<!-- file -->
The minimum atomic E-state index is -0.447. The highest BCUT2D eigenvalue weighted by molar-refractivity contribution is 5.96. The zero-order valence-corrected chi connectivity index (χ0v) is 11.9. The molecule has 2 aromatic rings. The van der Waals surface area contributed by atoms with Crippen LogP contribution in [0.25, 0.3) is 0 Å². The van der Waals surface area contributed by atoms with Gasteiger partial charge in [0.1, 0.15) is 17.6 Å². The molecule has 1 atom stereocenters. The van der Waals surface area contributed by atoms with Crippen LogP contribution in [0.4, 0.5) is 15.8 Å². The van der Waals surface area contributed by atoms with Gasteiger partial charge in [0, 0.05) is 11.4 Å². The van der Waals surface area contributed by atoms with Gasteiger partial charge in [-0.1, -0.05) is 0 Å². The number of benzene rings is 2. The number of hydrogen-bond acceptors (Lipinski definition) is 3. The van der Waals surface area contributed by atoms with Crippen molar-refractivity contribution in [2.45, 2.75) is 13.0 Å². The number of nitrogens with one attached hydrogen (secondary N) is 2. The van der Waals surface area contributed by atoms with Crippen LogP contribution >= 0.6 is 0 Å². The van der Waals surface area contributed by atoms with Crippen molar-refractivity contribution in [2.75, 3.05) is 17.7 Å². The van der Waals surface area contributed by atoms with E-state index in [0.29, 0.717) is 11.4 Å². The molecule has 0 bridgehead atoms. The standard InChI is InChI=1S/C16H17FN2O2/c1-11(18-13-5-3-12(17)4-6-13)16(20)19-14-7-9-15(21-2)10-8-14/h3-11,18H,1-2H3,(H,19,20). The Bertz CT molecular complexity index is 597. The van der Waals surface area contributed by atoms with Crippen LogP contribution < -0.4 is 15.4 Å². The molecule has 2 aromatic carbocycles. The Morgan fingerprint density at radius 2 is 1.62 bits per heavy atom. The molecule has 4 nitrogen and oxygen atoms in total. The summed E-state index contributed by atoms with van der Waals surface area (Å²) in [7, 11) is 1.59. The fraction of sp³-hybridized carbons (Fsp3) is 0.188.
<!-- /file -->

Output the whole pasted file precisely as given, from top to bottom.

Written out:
The minimum atomic E-state index is -0.447. The highest BCUT2D eigenvalue weighted by molar-refractivity contribution is 5.96. The zero-order valence-corrected chi connectivity index (χ0v) is 11.9. The molecule has 2 aromatic rings. The van der Waals surface area contributed by atoms with Crippen LogP contribution in [0.25, 0.3) is 0 Å². The van der Waals surface area contributed by atoms with Gasteiger partial charge in [0.1, 0.15) is 17.6 Å². The molecule has 1 atom stereocenters. The van der Waals surface area contributed by atoms with Crippen LogP contribution in [0.4, 0.5) is 15.8 Å². The van der Waals surface area contributed by atoms with Gasteiger partial charge in [0, 0.05) is 11.4 Å². The van der Waals surface area contributed by atoms with Gasteiger partial charge in [-0.1, -0.05) is 0 Å². The number of benzene rings is 2. The number of hydrogen-bond acceptors (Lipinski definition) is 3. The van der Waals surface area contributed by atoms with Crippen molar-refractivity contribution in [2.45, 2.75) is 13.0 Å². The number of nitrogens with one attached hydrogen (secondary N) is 2. The van der Waals surface area contributed by atoms with Crippen LogP contribution >= 0.6 is 0 Å². The van der Waals surface area contributed by atoms with Crippen molar-refractivity contribution in [2.75, 3.05) is 17.7 Å². The van der Waals surface area contributed by atoms with E-state index in [0.29, 0.717) is 11.4 Å². The molecule has 0 bridgehead atoms. The standard InChI is InChI=1S/C16H17FN2O2/c1-11(18-13-5-3-12(17)4-6-13)16(20)19-14-7-9-15(21-2)10-8-14/h3-11,18H,1-2H3,(H,19,20). The Bertz CT molecular complexity index is 597. The van der Waals surface area contributed by atoms with Crippen LogP contribution < -0.4 is 15.4 Å². The molecule has 2 aromatic carbocycles. The Morgan fingerprint density at radius 2 is 1.62 bits per heavy atom. The molecule has 4 nitrogen and oxygen atoms in total. The summed E-state index contributed by atoms with van der Waals surface area (Å²) in [7, 11) is 1.59. The fraction of sp³-hybridized carbons (Fsp3) is 0.188.